Imho Powershell is the best bet on Windows, unfortunately I lack the knowledge to help you here. But I do know that community members build plugins like that as well. IIRC @log1c did that if I am not mistaken.
Batch files would work too, but error handling is a bit insane there imho.
Typically you need to decide some things before installing a client/agent:
- Certificate handling: Have a ticket at hand, or use the on-demand csr signing. The latter requires you to sign the certificate requests on the master then. The clients will receive a signed certificate on the next reconnect (happens automatically, since self-signed certificates are always untrusted resulting in disconnect).
- Parent zone and endpoint details
- Connection direction: Should the agent connect to the parent endpoints? If yes, populate the parent endpoint object with the
host attribute. If no, leave it out and configure the parent endpoint, with the agent endpoint and host attributes.
Knowing about this, you can start building the script.
- The msi can be installed silently as shown in the docs.
- Optional: Also install NSClient++ bundled in there
node setup and extract all the required parameters.
Above you have chosen the connection mode.
If the agent shouldn’t actively connect to the parent endpoint, leave away the
parent_host parameter. The thing kept in mind here is that you need the public ca.crt from your Icinga CA on this node, so you’ll have to have a copy. This is the connection-less setup available since 2.10.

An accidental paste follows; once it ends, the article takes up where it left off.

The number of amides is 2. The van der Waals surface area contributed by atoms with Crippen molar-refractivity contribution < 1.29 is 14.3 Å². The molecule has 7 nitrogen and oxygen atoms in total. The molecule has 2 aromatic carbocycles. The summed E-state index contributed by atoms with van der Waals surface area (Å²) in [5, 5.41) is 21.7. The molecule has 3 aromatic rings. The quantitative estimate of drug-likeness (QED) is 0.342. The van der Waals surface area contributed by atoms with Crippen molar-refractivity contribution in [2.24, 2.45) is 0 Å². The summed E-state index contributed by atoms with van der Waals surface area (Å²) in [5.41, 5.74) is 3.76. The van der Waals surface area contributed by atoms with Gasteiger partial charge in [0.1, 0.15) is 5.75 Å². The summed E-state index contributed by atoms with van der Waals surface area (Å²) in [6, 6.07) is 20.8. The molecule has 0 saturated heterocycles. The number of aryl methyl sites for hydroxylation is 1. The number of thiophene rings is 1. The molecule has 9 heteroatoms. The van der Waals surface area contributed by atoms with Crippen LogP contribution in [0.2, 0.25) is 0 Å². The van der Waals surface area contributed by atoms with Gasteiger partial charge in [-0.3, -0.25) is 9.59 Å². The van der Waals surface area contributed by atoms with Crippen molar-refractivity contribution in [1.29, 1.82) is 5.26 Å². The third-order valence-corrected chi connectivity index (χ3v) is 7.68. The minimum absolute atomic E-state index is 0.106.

If the agent may connect to the parent, and you’re good to go with on-demand signing, set the parent_host to the FQDN/IP of that endpoint. Using the CA proxy feature since 2.8, a satellite in the middle can forward the signing requests to the master endpoint.
Specific parent zone names can be set as well, by default this will be
master. If there’s more than one endpoint in the parent zone, repeat the
--endpoint parameter. This parameter also holds the details about connection,
--endpoint icinga2-satellite1.localdomain,192.168.33.5,5665 for example.
Using the parent host connection method, there’s one little thing in order to approve the trust - you’ll need to fetch the parent’s public certificate and validate that. This is what the graphical Windows setup wizard asks you “do you trust it?”, the CLI command
save-cert downloads that for you, which you need to pass to
node setup always.
All the mentioned CLI commands work on Windows in the same way, just ensure that
icinga2.exe is either inside PATH or you use the full binary path, typically
That being said, start simple: first finish the installation, then test the signing and setup process manually before implementing it into a script.
The CLI commands within icinga2 are built in a way that you typically don’t need to modify the configuration on disk afterwards. You can also set --accept-commands and --accept-config btw.
This also apply for enabling features, your script should ensure that
mainlog is enabled, but
checker is disabled` on a command endpoint.
The final thought here: A custom script means your own maintenance required, likely you want to share it on GitHub or in here, and discuss with others. Or you’ll combine your efforts and send PRs for the icinga2-powershell-module. The most important part is learn Powershell at first glance anyways